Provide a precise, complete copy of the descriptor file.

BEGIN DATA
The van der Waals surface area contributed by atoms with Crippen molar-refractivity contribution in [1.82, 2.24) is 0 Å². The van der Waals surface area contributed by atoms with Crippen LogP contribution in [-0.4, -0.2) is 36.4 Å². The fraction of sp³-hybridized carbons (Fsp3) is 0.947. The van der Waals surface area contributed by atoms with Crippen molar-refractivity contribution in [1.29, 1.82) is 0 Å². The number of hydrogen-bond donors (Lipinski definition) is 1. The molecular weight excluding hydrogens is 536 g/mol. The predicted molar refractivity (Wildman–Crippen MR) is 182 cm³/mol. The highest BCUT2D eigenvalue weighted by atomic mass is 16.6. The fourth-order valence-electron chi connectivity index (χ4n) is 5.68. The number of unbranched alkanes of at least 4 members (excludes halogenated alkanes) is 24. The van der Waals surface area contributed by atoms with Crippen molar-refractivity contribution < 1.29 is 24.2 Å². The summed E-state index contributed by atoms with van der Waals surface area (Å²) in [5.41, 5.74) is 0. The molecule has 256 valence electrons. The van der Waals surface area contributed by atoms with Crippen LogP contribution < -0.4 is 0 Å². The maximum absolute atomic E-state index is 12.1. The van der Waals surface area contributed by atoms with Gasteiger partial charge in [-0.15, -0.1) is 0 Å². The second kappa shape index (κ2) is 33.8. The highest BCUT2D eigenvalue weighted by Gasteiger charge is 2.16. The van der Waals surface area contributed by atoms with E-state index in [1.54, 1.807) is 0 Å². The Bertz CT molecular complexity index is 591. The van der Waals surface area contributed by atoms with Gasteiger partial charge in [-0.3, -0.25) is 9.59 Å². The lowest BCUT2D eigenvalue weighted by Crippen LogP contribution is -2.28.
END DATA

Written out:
The van der Waals surface area contributed by atoms with Crippen molar-refractivity contribution in [1.82, 2.24) is 0 Å². The van der Waals surface area contributed by atoms with Crippen LogP contribution in [-0.4, -0.2) is 36.4 Å². The fraction of sp³-hybridized carbons (Fsp3) is 0.947. The van der Waals surface area contributed by atoms with Crippen molar-refractivity contribution in [1.29, 1.82) is 0 Å². The number of hydrogen-bond donors (Lipinski definition) is 1. The molecular weight excluding hydrogens is 536 g/mol. The predicted molar refractivity (Wildman–Crippen MR) is 182 cm³/mol. The highest BCUT2D eigenvalue weighted by atomic mass is 16.6. The fourth-order valence-electron chi connectivity index (χ4n) is 5.68. The number of unbranched alkanes of at least 4 members (excludes halogenated alkanes) is 24. The van der Waals surface area contributed by atoms with Crippen molar-refractivity contribution < 1.29 is 24.2 Å². The summed E-state index contributed by atoms with van der Waals surface area (Å²) in [5.41, 5.74) is 0. The molecule has 256 valence electrons. The van der Waals surface area contributed by atoms with Crippen LogP contribution < -0.4 is 0 Å². The maximum absolute atomic E-state index is 12.1. The van der Waals surface area contributed by atoms with Gasteiger partial charge in [-0.15, -0.1) is 0 Å². The second kappa shape index (κ2) is 33.8. The highest BCUT2D eigenvalue weighted by Gasteiger charge is 2.16. The van der Waals surface area contributed by atoms with E-state index in [1.54, 1.807) is 0 Å². The Bertz CT molecular complexity index is 591. The van der Waals surface area contributed by atoms with Gasteiger partial charge in [-0.3, -0.25) is 9.59 Å². The lowest BCUT2D eigenvalue weighted by Crippen LogP contribution is -2.28.